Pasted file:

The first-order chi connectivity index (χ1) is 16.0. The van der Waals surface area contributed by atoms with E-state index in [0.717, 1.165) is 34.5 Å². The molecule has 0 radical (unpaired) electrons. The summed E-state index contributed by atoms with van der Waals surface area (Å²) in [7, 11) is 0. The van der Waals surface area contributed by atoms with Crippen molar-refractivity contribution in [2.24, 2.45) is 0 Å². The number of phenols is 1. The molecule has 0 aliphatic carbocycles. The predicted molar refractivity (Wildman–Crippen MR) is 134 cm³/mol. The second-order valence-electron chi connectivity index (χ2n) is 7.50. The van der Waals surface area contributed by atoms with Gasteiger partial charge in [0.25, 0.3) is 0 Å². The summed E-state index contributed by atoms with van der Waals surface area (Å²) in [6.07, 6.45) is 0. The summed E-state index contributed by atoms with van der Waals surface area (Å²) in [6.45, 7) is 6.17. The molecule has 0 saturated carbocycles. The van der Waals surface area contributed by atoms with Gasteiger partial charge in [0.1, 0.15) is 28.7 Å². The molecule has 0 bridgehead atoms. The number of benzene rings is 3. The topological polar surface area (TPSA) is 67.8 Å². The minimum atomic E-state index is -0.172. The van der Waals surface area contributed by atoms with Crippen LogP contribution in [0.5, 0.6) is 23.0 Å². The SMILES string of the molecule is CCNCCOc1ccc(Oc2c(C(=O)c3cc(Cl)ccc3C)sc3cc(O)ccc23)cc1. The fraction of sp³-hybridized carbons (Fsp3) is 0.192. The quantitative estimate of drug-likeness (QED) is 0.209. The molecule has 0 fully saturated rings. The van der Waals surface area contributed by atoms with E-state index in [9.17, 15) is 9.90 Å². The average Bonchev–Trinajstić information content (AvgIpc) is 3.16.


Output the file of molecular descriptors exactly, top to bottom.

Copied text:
The first-order chi connectivity index (χ1) is 16.0. The van der Waals surface area contributed by atoms with E-state index in [0.717, 1.165) is 34.5 Å². The molecule has 0 radical (unpaired) electrons. The summed E-state index contributed by atoms with van der Waals surface area (Å²) in [7, 11) is 0. The van der Waals surface area contributed by atoms with Crippen molar-refractivity contribution in [2.24, 2.45) is 0 Å². The number of phenols is 1. The molecule has 0 aliphatic carbocycles. The predicted molar refractivity (Wildman–Crippen MR) is 134 cm³/mol. The second-order valence-electron chi connectivity index (χ2n) is 7.50. The van der Waals surface area contributed by atoms with Gasteiger partial charge in [0.25, 0.3) is 0 Å². The summed E-state index contributed by atoms with van der Waals surface area (Å²) in [6.07, 6.45) is 0. The summed E-state index contributed by atoms with van der Waals surface area (Å²) in [6.45, 7) is 6.17. The molecule has 0 saturated carbocycles. The van der Waals surface area contributed by atoms with Gasteiger partial charge in [0.1, 0.15) is 28.7 Å². The molecule has 0 bridgehead atoms. The number of benzene rings is 3. The topological polar surface area (TPSA) is 67.8 Å². The minimum atomic E-state index is -0.172. The van der Waals surface area contributed by atoms with Crippen LogP contribution in [0.5, 0.6) is 23.0 Å². The SMILES string of the molecule is CCNCCOc1ccc(Oc2c(C(=O)c3cc(Cl)ccc3C)sc3cc(O)ccc23)cc1. The fraction of sp³-hybridized carbons (Fsp3) is 0.192. The quantitative estimate of drug-likeness (QED) is 0.209. The molecule has 0 fully saturated rings. The van der Waals surface area contributed by atoms with E-state index in [9.17, 15) is 9.90 Å². The average Bonchev–Trinajstić information content (AvgIpc) is 3.16.